Mixed emotions as Council finally adopts position on ePrivacy text

There were mixed emotions yesterday (10 February), as the EU Council finally managed to adopt a position on widespread new data protection rules, as part of the so-called ePrivacy regulation. 

The overall objective of the ePrivacy regulation is to afford online communications the same privacy protections as those afforded to traditional telecom communications. [Shutterstock]

The EU Council finally managed to adopt a position on widespread new data protection rules on Wednesday (10 February), as part of the so-called ePrivacy regulation, although Germany and Austria abstained from voting and Berlin’s data protection authority called for ‘significant changes’ to the text.

The 27 EU nations will now enter into talks with representatives from the European Parliament on the plans, which are expected to be fiercely contested.

The ePrivacy regulation details the conditions under which service providers are able to process electronic communications data. Such data includes those transmitted in the use of online services, including messages sent on WhatsApp and video calls on platforms such as Zoom and Skype, for example.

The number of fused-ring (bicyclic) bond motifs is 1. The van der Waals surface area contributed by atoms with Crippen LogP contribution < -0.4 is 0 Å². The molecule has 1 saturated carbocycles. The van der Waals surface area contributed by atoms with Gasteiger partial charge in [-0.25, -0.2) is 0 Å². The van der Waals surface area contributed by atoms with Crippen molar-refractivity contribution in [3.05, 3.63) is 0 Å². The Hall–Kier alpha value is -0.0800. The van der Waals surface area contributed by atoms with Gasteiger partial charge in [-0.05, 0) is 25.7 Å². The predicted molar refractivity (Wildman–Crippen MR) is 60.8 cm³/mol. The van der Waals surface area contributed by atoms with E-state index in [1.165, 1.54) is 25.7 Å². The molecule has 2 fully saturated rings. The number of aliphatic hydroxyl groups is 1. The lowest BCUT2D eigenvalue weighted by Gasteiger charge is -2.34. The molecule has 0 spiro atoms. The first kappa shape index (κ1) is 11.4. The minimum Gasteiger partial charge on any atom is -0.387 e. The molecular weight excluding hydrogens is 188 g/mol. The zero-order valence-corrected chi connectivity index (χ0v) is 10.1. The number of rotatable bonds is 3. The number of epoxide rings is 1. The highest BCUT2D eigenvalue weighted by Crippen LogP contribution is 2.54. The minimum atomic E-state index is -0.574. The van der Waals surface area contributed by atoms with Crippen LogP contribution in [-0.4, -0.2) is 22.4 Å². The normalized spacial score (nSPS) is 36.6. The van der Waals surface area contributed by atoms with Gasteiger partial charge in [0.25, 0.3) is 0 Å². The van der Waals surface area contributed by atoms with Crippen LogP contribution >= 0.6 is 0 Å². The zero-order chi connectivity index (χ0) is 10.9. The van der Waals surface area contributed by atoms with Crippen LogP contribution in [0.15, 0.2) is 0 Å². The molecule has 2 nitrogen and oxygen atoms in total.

The overall objective of the regulation is to afford online communications the same privacy protections as those afforded to traditional telecom communications.

“The path to the Council position has not been easy, but we now have a mandate that strikes a good balance between solid protection of the private life of individuals and fostering the development of new technologies and innovation,” said Pedro Nuno Santos, Portuguese minister for infrastructure and housing, who chaired the Council.

Revealed: Portugal’s plans to conclude ePrivacy saga

The Portuguese presidency of the EU has pitched a new text on the controversial ePrivacy regulation, focusing on the processing of communications metadata and data stored on end-user equipment, according to the latest proposal, obtained by EURACTIV.

Revisions to data retention and security articles

The Portuguese presidency was the ninth Council Presidency to attempt to find consensus between member states, following the Commission’s original 2017 proposal.

A compromise text, obtained by EURACTIV, had been circulated by the Portuguese ahead of Wednesday’s talks with deputy ambassadors, reintroducing the possibility to process electronic communications metadata and use the processing and storage capabilities of the end-users’ terminal equipment.

Moreover, a substantial compromise has been pitched to the eventual application of the regulation, which the Portuguese now suggest should apply 24 months from the date of entry into force. It had previously stood at 12 months.

And in a further attempt to appease the sceptics on Wednesday, the Portuguese made further clarifications to the text, including on points regarding data retention and data processing for national security processes.

The ePrivacy saga: the false choice between privacy and funding online publishing